Section: Chinderah to Tweed Heads

Looking north approaching the South Tweed Heads interchange. To the right is the old Pacific Hwy (Munjingbal Dr) and curving its way into the distance is the current route of Pacific Highway - the Tweed Heads Bypass, completed in 1992. Photo taken: November 2005.

This 10km section of the Pacific Highway stretches from the southern end of the Chinderah Bypass, at Oak Avenue, to the New South Wales/Queensland Border on the Tweed Heads Bypass. It is entirely dual carriageway, following extensive upgrading during the 1980s and 1990s.

Following the reconstruction of the Pacific Highway between Murwillumbah and Chinderah, completed in June 1931, traffic between the rail heads at Murwillumbah and Tweed Heads was now concentrated on the newly-named Pacific Highway. However, the Pacific Highway had to cross both the Tweed River and Terranora Creek en route to the railhead at Tweed Heads and it did so by vehicular punt. These had quickly become a bottleneck to the ever increasing volumes of traffic and the opportunity was taken to use unemployment relief funds to construct bridges over these two watercourses.

Boyds Bay Bridge, over Terranora Creek at Tweed Heads, was the first to be constructed. It was a steel and concrete girder structure, with a vertical lift span to allow boats to access the dry dock located upstream in Terranora Creek. It was completed and opened to traffic in December 1934 (don’t let the caption on the photograph below fool you). However, the engineering of the lift span was quite primitive, as this quote from the RTA’s Oral History programme tells:

“It was quite a narrow, two-lane bridge…it was a lift span bridge and it was…still being lifted up until the last few years of its life. It was lifted by hand winching - you had to get three men on a big crank handle and wind it…and the bridge went up…and you would pull the handle out and let it go down and hope it’d jump back in the same spot…And it just hung on cables! And often when it would come back down it wouldn’t sit on its bed properly.”1

The second bridge to be built was the bridge over the Tweed River at Barney’s Point, eliminating a vehicular ferry which had been operating between Chinderah and Old Ferry Road on the north side of the river. A 3km deviation was constructed to form the approaches to the bridge, replacing the former route of the highway via Old Ferry Rd and Terranora Road. Barneys Point Bridge was of similar design to the Boyds Bay Bridge but opened 18 months later, in July 1936. The RTA’s Oral History programme again tells a story of the Barneys Point Bridge:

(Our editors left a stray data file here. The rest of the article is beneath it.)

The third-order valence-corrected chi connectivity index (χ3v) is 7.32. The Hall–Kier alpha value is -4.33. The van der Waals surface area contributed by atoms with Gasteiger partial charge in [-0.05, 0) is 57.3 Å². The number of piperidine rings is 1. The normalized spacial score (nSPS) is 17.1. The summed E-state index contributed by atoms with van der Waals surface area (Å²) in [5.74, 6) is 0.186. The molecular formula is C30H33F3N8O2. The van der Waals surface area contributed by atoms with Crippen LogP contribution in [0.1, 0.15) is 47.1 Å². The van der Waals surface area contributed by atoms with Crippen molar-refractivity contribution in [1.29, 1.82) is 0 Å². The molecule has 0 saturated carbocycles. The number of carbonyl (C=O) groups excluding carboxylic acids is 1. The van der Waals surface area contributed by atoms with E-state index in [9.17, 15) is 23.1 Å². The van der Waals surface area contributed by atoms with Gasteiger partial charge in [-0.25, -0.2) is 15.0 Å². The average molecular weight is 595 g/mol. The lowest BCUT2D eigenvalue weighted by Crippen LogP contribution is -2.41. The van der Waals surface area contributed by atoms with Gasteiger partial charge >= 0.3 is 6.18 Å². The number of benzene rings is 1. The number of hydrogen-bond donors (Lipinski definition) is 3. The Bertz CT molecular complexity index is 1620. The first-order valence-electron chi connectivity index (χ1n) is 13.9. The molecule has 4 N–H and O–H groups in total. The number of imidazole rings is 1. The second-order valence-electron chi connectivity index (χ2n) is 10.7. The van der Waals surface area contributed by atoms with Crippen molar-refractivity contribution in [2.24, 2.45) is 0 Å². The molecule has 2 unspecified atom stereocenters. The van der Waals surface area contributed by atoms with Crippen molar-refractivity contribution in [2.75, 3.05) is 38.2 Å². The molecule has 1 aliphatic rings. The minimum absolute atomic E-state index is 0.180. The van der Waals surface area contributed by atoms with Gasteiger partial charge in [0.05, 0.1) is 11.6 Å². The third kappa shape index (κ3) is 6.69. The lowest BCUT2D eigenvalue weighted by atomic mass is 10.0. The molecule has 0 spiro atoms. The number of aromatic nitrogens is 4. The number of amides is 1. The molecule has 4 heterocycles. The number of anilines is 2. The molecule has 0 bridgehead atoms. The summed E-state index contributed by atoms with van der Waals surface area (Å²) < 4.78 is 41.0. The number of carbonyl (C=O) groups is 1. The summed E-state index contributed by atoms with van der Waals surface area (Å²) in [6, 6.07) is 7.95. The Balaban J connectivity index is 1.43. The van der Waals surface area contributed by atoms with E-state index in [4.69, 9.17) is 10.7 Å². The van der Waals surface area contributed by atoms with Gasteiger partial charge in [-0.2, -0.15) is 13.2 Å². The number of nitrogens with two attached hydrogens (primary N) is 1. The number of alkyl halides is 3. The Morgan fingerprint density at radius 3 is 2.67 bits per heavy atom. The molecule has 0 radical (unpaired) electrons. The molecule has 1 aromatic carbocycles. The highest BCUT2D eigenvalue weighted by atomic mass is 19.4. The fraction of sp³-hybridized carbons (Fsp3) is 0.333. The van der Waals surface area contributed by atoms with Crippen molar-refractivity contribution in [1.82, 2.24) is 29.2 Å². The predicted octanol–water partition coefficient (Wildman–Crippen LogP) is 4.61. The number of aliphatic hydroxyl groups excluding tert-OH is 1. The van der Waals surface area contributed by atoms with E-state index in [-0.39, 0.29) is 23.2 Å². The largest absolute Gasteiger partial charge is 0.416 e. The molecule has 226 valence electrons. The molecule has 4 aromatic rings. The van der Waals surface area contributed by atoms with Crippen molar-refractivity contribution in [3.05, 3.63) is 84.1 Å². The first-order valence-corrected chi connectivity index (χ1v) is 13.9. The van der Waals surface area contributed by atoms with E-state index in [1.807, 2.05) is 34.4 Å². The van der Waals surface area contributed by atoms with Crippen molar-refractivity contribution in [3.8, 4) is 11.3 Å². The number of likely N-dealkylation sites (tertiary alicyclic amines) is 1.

“It was another lift span bridge that really caused a lot of problems in the later years of its life because [there was] a cruise boat operating on the river, going up and down at least once a day, and every time demanding the bridge be opened so the highway was in fact closed for a period of perhaps ten minutes at least, twice a day. While in non-peak times that was just a nuisance, it used to cause some spectacular traffic jams in the Christmas period, certainly. Our understanding was always that the boats had right of way, and that boat captain could demand at any stage that the bridge be opened. That caused a lot of trouble for us and from a Council point of view, because not only did the bridge have to be opened but we had a water main slung under the bridge. That was a water main of 600mm - 2 feet - diameter. It had to be drained, turned off, disconnected and, because it was a swing bridge, you actually had to take a piece out of the main to allow it to open. But yeah, those would have been the most polished bolts ever because they were being taken out and done up again, in most cases, twice a day.”2

Little work was done on the highway in this area for many years following the opening of the bridge. The rapid growth of the Gold Coast as a tourist destination in the 1960s placed incredible demand on the Pacific Highway, which was constrained by the narrow, two-lane bridges and its route through the middle of Tweed Heads (via Minjungbal Dr, Terranora Tce, Wharf Street) and through Chinderah (via Chinderah Bay Rd). A bypass of Tweed Heads was planned and designed in conjunction with Queensland Main Roads Department, as it would pass through their land and join their road system, and construction was commenced in the early 1980s. The first stage, from Coolangatta Airport to Kennedy Drive, which provided a bypass of Tweed Heads/Coolangatta but not South Tweed Heads, was opened to traffic in July 1985. Also constructed at the same time was a replacement Boyds Bay bridge - the new five-lane concrete structure which incorporated a grade-separated interchange with Kennedy Drive was opened to traffic in 1985. Also, the Pacific Highway was duplicated through South Tweed Heads, adjoining the Sextons Hill duplication (Barneys Point-Laura St) which had been completed in 1984. Whilst construction of the second stage of the Tweed Heads Bypass, from Kennedy Drive to the Pacific Highway at South Tweed Heads, commenced in July 1986, it was not completed until November 1992.

The next bottleneck to be rectified was the Barneys Point Bridge. Planning had been undertaken whilst the Tweed Heads Bypass was under construction and, with the aid of a federal grant for the construction of a six-lane high-level bridge over the Tweed River, construction of the Chinderah Bypass and new Barney’s Point Bridge was commenced in 1993. The southbound carriageway of the new bridge and Chinderah Bypass was opened to traffic on 21 October 1996 and the northbound carriageway followed on 29 November 1996. All major works were completed by January 1997 at a cost of $67 million.